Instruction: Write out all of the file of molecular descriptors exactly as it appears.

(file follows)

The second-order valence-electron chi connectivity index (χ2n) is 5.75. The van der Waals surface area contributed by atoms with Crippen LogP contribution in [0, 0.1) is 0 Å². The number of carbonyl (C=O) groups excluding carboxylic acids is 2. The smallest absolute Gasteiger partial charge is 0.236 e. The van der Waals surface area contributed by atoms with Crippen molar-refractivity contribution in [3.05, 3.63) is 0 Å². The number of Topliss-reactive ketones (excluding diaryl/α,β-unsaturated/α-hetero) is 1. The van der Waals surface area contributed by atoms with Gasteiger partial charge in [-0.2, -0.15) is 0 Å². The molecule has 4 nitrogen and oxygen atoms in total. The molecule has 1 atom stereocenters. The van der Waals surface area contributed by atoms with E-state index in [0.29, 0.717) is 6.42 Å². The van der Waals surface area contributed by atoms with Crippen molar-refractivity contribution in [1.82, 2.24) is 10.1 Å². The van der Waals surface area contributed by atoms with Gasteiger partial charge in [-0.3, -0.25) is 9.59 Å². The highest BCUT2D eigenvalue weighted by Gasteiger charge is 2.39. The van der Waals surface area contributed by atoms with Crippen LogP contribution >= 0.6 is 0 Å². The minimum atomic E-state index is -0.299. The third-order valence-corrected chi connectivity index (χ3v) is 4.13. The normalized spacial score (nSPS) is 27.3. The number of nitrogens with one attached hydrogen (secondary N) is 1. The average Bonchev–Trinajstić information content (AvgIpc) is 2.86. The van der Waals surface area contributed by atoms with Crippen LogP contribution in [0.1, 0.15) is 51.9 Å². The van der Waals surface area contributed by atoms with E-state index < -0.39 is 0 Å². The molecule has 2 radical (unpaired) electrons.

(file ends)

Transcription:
The second-order valence-electron chi connectivity index (χ2n) is 5.75. The van der Waals surface area contributed by atoms with Crippen LogP contribution in [0, 0.1) is 0 Å². The number of carbonyl (C=O) groups excluding carboxylic acids is 2. The smallest absolute Gasteiger partial charge is 0.236 e. The van der Waals surface area contributed by atoms with Crippen molar-refractivity contribution in [3.05, 3.63) is 0 Å². The number of Topliss-reactive ketones (excluding diaryl/α,β-unsaturated/α-hetero) is 1. The van der Waals surface area contributed by atoms with Gasteiger partial charge in [-0.2, -0.15) is 0 Å². The molecule has 4 nitrogen and oxygen atoms in total. The molecule has 1 atom stereocenters. The van der Waals surface area contributed by atoms with E-state index in [0.29, 0.717) is 6.42 Å². The van der Waals surface area contributed by atoms with Crippen molar-refractivity contribution in [1.82, 2.24) is 10.1 Å². The van der Waals surface area contributed by atoms with Gasteiger partial charge in [-0.3, -0.25) is 9.59 Å². The highest BCUT2D eigenvalue weighted by Gasteiger charge is 2.39. The van der Waals surface area contributed by atoms with Crippen LogP contribution >= 0.6 is 0 Å². The minimum atomic E-state index is -0.299. The third-order valence-corrected chi connectivity index (χ3v) is 4.13. The normalized spacial score (nSPS) is 27.3. The number of nitrogens with one attached hydrogen (secondary N) is 1. The average Bonchev–Trinajstić information content (AvgIpc) is 2.86. The van der Waals surface area contributed by atoms with Crippen LogP contribution in [0.1, 0.15) is 51.9 Å². The van der Waals surface area contributed by atoms with E-state index < -0.39 is 0 Å². The molecule has 2 radical (unpaired) electrons.